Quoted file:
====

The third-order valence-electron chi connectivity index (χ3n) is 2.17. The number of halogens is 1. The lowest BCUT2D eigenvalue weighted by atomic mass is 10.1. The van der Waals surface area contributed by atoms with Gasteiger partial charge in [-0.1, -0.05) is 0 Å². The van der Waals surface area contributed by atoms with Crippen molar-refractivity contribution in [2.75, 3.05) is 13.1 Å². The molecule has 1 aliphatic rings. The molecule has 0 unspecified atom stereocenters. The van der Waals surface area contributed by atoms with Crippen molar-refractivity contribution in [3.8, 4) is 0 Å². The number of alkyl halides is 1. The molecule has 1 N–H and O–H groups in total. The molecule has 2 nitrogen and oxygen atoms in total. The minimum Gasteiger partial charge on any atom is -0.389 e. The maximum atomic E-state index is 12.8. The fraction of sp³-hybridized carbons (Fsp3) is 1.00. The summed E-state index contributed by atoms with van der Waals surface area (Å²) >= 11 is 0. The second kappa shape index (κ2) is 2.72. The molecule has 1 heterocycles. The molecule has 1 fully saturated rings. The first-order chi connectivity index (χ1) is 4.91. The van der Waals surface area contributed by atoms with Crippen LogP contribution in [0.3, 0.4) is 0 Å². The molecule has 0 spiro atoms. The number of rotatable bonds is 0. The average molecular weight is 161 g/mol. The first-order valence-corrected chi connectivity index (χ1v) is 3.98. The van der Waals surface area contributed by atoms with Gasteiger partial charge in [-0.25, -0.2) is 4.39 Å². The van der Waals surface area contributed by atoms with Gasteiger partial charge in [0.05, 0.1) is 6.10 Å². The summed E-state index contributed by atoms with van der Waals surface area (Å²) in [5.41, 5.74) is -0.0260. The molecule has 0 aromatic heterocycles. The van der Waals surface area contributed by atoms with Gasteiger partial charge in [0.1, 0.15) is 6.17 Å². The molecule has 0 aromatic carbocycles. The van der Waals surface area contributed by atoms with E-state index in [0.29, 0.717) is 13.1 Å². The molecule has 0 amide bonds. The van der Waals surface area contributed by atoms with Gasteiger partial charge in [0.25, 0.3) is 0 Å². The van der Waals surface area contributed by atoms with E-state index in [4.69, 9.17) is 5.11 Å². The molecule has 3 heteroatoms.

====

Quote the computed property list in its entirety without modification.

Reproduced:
The third-order valence-electron chi connectivity index (χ3n) is 2.17. The number of halogens is 1. The lowest BCUT2D eigenvalue weighted by atomic mass is 10.1. The van der Waals surface area contributed by atoms with Gasteiger partial charge in [-0.1, -0.05) is 0 Å². The van der Waals surface area contributed by atoms with Crippen molar-refractivity contribution in [2.75, 3.05) is 13.1 Å². The molecule has 1 aliphatic rings. The molecule has 0 unspecified atom stereocenters. The van der Waals surface area contributed by atoms with Crippen molar-refractivity contribution in [3.8, 4) is 0 Å². The number of alkyl halides is 1. The molecule has 1 N–H and O–H groups in total. The molecule has 2 nitrogen and oxygen atoms in total. The minimum Gasteiger partial charge on any atom is -0.389 e. The maximum atomic E-state index is 12.8. The fraction of sp³-hybridized carbons (Fsp3) is 1.00. The summed E-state index contributed by atoms with van der Waals surface area (Å²) >= 11 is 0. The second kappa shape index (κ2) is 2.72. The molecule has 1 heterocycles. The molecule has 1 fully saturated rings. The first-order chi connectivity index (χ1) is 4.91. The van der Waals surface area contributed by atoms with Crippen LogP contribution in [0.3, 0.4) is 0 Å². The molecule has 0 spiro atoms. The number of rotatable bonds is 0. The average molecular weight is 161 g/mol. The first-order valence-corrected chi connectivity index (χ1v) is 3.98. The van der Waals surface area contributed by atoms with Gasteiger partial charge in [-0.25, -0.2) is 4.39 Å². The van der Waals surface area contributed by atoms with Gasteiger partial charge in [0.05, 0.1) is 6.10 Å². The summed E-state index contributed by atoms with van der Waals surface area (Å²) in [5.41, 5.74) is -0.0260. The molecule has 0 aromatic heterocycles. The van der Waals surface area contributed by atoms with Gasteiger partial charge in [0.1, 0.15) is 6.17 Å². The molecule has 0 aromatic carbocycles. The van der Waals surface area contributed by atoms with E-state index in [0.29, 0.717) is 13.1 Å². The molecule has 0 amide bonds. The van der Waals surface area contributed by atoms with Gasteiger partial charge in [0.25, 0.3) is 0 Å². The van der Waals surface area contributed by atoms with E-state index in [4.69, 9.17) is 5.11 Å². The molecule has 3 heteroatoms.